14 SIMPLE Photography Tips for BREATHTAKING portraits

14 SIMPLE Photography Tips for BREATHTAKING portraits

From the comments:
1. Fill the frame,
2. Use colors, play with vibrance before saturation
3. Straight composition, don't let horizons cut the models head. Keep model in lower two thirds, or eyes above in top thirds
4. Eye contact, direct into lens is striking
5. Shoot continuous mode, 2-3 photos. First photo will be blurrier and not as sharp due to shutter, and autofocus
6. No distractions in background, on lens, or on makeup.
7. Many locations, 4-5 ideal
8. Keep eyes in focus
9. Smooth even light is important
10. Posing - model looks better at an angle
11. Expose for the face
12. Keep crop intentional. If showing upper body, make sure to crop out knees.
13. Pick right time of day. Golden hour (sunrise/ sunset) looks best
14. Rules can be broken
I've watched many videos on portrait photography in preparation for a shoot. Of all the videos I found, this was the absolute best. Dense in info and amazing examples. Truly inspirational. Had me taking notes! Thank you - Jon Bear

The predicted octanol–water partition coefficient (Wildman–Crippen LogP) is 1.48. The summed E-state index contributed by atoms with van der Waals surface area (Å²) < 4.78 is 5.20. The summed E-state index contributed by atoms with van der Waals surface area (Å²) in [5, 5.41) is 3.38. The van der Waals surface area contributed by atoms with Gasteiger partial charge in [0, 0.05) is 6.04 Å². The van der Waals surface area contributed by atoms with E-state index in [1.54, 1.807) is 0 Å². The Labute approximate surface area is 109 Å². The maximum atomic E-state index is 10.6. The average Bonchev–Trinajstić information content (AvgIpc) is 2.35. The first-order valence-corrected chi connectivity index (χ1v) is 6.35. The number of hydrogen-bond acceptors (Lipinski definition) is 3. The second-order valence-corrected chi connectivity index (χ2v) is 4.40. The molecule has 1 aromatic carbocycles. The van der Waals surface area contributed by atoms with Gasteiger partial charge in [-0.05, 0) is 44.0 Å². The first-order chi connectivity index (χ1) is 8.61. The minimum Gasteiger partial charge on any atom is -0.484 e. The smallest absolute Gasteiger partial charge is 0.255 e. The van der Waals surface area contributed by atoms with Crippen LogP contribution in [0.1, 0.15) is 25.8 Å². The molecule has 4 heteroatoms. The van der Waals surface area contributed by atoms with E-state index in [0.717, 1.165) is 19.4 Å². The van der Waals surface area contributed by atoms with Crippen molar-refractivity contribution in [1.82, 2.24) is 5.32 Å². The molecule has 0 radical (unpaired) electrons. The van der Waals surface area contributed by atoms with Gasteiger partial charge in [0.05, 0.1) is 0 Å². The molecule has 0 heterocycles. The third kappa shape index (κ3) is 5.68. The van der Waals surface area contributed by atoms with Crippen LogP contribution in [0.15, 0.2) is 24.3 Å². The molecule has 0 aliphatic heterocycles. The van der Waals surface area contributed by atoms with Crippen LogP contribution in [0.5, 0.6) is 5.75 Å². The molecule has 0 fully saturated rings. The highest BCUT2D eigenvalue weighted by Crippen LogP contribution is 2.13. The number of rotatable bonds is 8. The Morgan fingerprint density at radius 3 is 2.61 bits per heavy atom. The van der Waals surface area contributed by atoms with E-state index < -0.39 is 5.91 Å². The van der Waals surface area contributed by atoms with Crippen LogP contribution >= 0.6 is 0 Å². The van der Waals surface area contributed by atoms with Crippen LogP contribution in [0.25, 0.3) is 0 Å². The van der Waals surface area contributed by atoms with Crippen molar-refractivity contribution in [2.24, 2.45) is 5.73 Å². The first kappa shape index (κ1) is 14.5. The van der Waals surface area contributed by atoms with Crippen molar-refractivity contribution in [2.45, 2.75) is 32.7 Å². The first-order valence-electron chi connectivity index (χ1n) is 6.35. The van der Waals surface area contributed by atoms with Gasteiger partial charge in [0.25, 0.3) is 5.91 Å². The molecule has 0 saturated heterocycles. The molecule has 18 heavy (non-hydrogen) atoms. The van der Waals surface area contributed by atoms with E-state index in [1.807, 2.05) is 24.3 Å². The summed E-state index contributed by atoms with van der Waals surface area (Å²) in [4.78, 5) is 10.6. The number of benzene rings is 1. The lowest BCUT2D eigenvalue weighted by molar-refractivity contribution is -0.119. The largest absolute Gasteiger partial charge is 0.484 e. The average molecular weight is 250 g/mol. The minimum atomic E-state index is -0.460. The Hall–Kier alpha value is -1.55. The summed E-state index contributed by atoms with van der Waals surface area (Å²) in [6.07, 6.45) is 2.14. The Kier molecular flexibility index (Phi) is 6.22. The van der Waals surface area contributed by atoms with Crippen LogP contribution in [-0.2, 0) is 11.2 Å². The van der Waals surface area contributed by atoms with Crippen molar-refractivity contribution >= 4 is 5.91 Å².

Great video...  However, when "filling the frame" with your image; I strongly suggest that you take the focal length you are using into consideration. I do not like anything shorter than 85mm focal length on ar full frame camera for head and shoulders because getting close enough to fill the frame with a 50mm or shorter focal length will often cause distortion. I generally don'y like anything shorter than 50mm for 3/4 shots while 35mm is O.K. for environmental portraits...

When using a crop sensor 50mm is the absolute shortest that I will use for head and shoulders portraits and I usually prefer longer than that...  My 28-75mm makes a pretty nice people lens on a crop camera because the 42mm equivalent wide side doesn't distort the image while the 112.5mm long side is great for head and shoulders portraits.  I also like my 85mm f/1.8 lens on both full frame and crop cameras for general portraiture... Richard Crowe

 All the advises are greatly apprecieted, thank you. 

But most of the entry level photographers don't own proffesional cameras. That means some basic tech problems: burned areas (even at sunset), low cost cameras have lower BW range (shadows on the face will be harder), auto focus not always great... 

In conclusion a begginer will have to work and struggle a lot in post production.

Thank you for your video,  i wanted just to say that photography have a lot of points that have to converge in order to have nice photos, your amazing advises are one of them. 

Anyway i'm still trying to make great shots with my canon 700D :) - CasseyEmery

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